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Some "beneficial" bacteria can protect the breast cancer?
07/10/2016 -

Bacteria that have the potential to promote the onset of breast cancer are present in patients of breast cancer, whereas the beneficial bacteria are most abundant in a healthy breast, where they can actually protect women from cancer, according to Gregor Reid, PhD, and his colleagues. These results may suggest ultimately, use of probiotics to protect women against breast cancer.
In the study, we analyzed breast tissue from 58 women who underwent lumpectomy or mastectomy is for a benign cancer (13 women) or cancerous (45 women), as well as from 23 healthy women who had undergone breast reductions or enhancements . It was subsequently sequenced the DNA to identify bacteria from the tissue, and have been grown to confirm that the organisms were alive.

Staphylococcus epidermidis
Women with breast cancer had elevated levels of Escherichia coli and Staphylococcus epidermidis, which are known to induce double-strand breaks in DNA in HeLa cells (HeLa cells are highly stabilized immortalized cancer cells, widely used in scientific research). "The double-strand breaks are the most dangerous type of DNA damage and are caused by genotoxins, reactive oxygen species, and ionizing radiation," the researchers write. The repair mechanism for this type of damage is highly prone to errors, and these errors can lead to the development of cancer.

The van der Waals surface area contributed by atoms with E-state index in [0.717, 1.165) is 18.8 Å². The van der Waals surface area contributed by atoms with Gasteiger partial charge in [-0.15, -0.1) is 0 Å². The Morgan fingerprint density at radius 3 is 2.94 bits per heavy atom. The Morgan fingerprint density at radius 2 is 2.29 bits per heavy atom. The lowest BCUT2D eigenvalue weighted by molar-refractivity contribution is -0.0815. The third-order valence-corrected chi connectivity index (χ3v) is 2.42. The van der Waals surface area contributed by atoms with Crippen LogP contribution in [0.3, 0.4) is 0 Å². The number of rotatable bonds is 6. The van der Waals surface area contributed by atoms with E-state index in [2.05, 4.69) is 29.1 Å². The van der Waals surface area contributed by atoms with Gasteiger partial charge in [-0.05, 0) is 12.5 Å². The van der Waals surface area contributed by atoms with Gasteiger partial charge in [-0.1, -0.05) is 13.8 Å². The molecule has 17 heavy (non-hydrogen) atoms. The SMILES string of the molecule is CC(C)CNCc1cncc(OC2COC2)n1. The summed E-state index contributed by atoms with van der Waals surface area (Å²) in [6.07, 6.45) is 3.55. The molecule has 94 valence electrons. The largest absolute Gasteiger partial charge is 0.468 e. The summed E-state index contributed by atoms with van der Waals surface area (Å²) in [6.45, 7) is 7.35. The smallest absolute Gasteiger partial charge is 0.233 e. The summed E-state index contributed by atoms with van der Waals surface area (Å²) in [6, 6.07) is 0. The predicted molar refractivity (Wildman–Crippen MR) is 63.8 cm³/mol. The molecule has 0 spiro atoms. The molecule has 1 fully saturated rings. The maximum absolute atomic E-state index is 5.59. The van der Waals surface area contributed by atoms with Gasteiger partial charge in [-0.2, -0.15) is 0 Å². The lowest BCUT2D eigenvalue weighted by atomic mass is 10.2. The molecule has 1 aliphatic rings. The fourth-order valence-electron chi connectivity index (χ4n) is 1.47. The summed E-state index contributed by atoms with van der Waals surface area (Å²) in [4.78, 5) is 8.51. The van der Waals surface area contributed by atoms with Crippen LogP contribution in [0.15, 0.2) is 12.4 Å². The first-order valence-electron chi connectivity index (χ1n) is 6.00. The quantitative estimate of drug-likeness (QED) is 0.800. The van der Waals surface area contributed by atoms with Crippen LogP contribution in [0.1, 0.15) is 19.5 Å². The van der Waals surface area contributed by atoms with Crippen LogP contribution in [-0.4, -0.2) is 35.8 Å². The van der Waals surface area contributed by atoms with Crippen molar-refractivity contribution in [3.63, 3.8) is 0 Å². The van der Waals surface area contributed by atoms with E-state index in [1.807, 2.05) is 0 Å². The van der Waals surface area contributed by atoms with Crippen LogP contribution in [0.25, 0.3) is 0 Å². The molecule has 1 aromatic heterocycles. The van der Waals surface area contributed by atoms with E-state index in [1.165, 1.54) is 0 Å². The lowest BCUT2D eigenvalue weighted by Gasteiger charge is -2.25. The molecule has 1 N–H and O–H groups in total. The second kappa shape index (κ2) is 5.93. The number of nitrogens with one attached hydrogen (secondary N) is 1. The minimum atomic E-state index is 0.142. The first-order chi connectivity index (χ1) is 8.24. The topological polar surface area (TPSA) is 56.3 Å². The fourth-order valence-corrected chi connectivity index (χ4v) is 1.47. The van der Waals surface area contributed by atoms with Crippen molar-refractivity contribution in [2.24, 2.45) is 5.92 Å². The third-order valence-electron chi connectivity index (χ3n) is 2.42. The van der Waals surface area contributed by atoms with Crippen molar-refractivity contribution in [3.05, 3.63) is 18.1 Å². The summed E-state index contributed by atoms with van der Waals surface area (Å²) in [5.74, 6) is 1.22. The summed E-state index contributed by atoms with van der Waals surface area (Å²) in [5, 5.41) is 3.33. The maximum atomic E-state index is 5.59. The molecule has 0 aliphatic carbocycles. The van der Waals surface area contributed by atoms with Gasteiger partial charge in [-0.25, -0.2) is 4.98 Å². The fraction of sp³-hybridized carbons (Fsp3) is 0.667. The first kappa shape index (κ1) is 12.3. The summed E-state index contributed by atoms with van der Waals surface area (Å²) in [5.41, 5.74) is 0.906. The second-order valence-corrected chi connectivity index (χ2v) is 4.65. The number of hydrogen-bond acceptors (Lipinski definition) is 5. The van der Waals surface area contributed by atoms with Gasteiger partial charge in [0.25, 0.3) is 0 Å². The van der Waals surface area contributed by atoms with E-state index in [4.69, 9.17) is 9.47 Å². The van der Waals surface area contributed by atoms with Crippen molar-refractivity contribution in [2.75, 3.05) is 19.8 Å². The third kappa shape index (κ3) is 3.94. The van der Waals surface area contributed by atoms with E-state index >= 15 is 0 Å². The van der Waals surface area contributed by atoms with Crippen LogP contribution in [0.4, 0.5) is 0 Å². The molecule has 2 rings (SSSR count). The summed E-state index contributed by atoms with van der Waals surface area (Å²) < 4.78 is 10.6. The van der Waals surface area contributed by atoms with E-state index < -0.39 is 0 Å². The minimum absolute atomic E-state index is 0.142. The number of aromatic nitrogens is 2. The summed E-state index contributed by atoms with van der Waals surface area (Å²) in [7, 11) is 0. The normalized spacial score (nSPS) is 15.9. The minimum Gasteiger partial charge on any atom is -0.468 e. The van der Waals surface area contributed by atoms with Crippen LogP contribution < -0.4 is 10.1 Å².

In contrast, Lactobacillus and Streptococcus, considered the bacteria that promote health, more frequently in healthy breasts than in those cancer have been found. Both groups have anticancer properties. For example, natural killer cells are critical to control the growth of tumors, and a low level of these immune cells is associated with a higher incidence of breast cancer. Streptococcus thermophilus produces antioxidants that neutralize the reactive oxygen species, which can cause damage to DNA, and, therefore, cancer.

Streptococcus thermophilus
The motivation for the research was the knowledge that breast cancer decreases with breastfeeding. "Since human milk contains beneficial bacteria, we wondered if we could play a role in reducing the risk of cancer." But breastfeeding may not even be necessary to improve the bacterial flora of the breasts.
"Colleagues in Spain have shown that probiotic lactobacilli ingested by women can reach the mammary gland," said Reid. "Combined with our work, the question arises: Should women, particularly those at risk of breast cancer, take lactobacillus probiotics to increase the proportion of beneficial bacteria in the womb? To date, researchers have not even considered these issues, and in fact a bit 'to have doubted that there is no link between the bacteria and breast cancer or health. "
In addition to fighting cancer directly, it might be possible to increase the abundance of beneficial bacteria at the expense of harmful, through probiotics. Antibiotics that attack bacteria that promote cancer may be another option to improve breast cancer management.
Salvatore Gemmellaro


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